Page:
scerenon 06-14-2006 05:30 PM

Quote:

Originally Posted by osor
I'm sorry, I don't think the /sys interface is available in 2.4. I thought maybe /proc might have similar information. Can you post the output of devfsd.conf or equivalent.

Oh yes, and I do have the /proc/sys folder if that's what you meant, it contains the following:
abi, debug, dev, fs, kernel, net, proc, vm

osor 06-14-2006 05:46 PM

Quote:

Originally Posted by scerenon
Oh yes, and I do have the /proc/sys folder if that's what you meant, it contains the following:
abi, debug, dev, fs, kernel, net, proc, vm

No that's not the same (/sys != /proc/sys). The `/sys' folder is part of the new kernel device scheme (along with udev) which is only for 2.6 kernels.

Right now, (as I'm in the process of digesting your conf file,) I'm trying to remember how devfsd worked. I'm pretty sure that's where you'll find the answer to your problem, I'm just a little rusty on the details (it took me so long to become comfortable with udev!).


P.S.
Are you sure you want to continue with the old distro? You might be able to build or run the proprietary app on newer distros just by downloading a bunch of `legacy' libraries and old versions of gcc, etc., etc (unless your app is closely tied to the kernel). Your best bet might be to get a nice shiny new distro, and load your old setup as a virtual machine (I hear that's all the rage these days). The purpose of the virtual machine would be run only your prop. app.

scerenon 06-15-2006 05:50 PM

Actually that's exactly what I'm doing. My app launches vmware in the background to run the program in linux as I was tasked to get it working on windows ( I communicate with the linux distro through the virtual network). The person that originally worked on it has suffered some health problems so changing anything or building a new one on windows would take more time than I have as I am not very familiar with it. It's kind of a clunky solution to be sure, but it's working for the most part... aside from the fact that I always assume the device file is sdb which isn't always the case.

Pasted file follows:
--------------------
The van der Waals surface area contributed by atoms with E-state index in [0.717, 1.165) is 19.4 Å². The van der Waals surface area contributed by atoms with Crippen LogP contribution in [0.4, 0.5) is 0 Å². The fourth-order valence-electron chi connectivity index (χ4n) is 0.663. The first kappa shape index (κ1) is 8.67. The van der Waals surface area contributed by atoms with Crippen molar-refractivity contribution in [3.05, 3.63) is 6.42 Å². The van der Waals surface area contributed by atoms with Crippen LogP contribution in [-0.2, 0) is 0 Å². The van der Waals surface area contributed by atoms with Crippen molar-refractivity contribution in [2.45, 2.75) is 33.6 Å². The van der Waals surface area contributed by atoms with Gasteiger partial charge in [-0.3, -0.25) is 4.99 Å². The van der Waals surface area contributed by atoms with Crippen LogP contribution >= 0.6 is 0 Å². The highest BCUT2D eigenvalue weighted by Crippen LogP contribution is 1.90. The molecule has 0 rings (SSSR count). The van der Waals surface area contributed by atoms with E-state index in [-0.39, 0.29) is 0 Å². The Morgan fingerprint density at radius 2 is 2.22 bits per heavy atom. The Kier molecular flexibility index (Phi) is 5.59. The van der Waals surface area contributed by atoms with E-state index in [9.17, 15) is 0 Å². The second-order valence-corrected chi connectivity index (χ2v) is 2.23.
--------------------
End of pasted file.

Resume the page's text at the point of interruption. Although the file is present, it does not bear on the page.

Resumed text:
I will take a more in depth look at devfs and let you know if I find anything, kind of depressing that someone couldn't have made a simple app like this 6 years ago though on linux, there must be a way that doesn't involve hacking the kernel.

osor 06-15-2006 06:23 PM

If you're running a linux distro on a virtual machine in windows, why do you need usb hotplugging to work? Just wondering.

scerenon 06-16-2006 01:21 PM

I list the devices with names to the user in windows, and then they can select one to operate on. So the windows app just queries the linux one for a list of devices, user selects the name they want ( like imagemate 6 in 1 64mb) and linux does the operations on it. If someone were to have an external harddrive plugged in and then plug in a usb card and my program incorrectly used the wrong device file and formatted their external hard drive, it would not be good to say the least. Of course they could just use linux directly, but that is not up to me.

scerenon 07-20-2006 04:13 PM

I figured it out! ... mostly.
I was having trouble to get devfs to work correctly. I found out that it was incorrectly built into the kernel, so i tried recompiling the kernel with /dev support enabled but I kept getting errors with it on make install.
The solution I found without devfs was to use a combination of /proc/bus/usb/devices and /var/log/messages as they both list the "device number". varlogmessages will tell me what devices number was assigned to what product, and then further up it will tell me when the product was first plugged in what device file it was plugged into.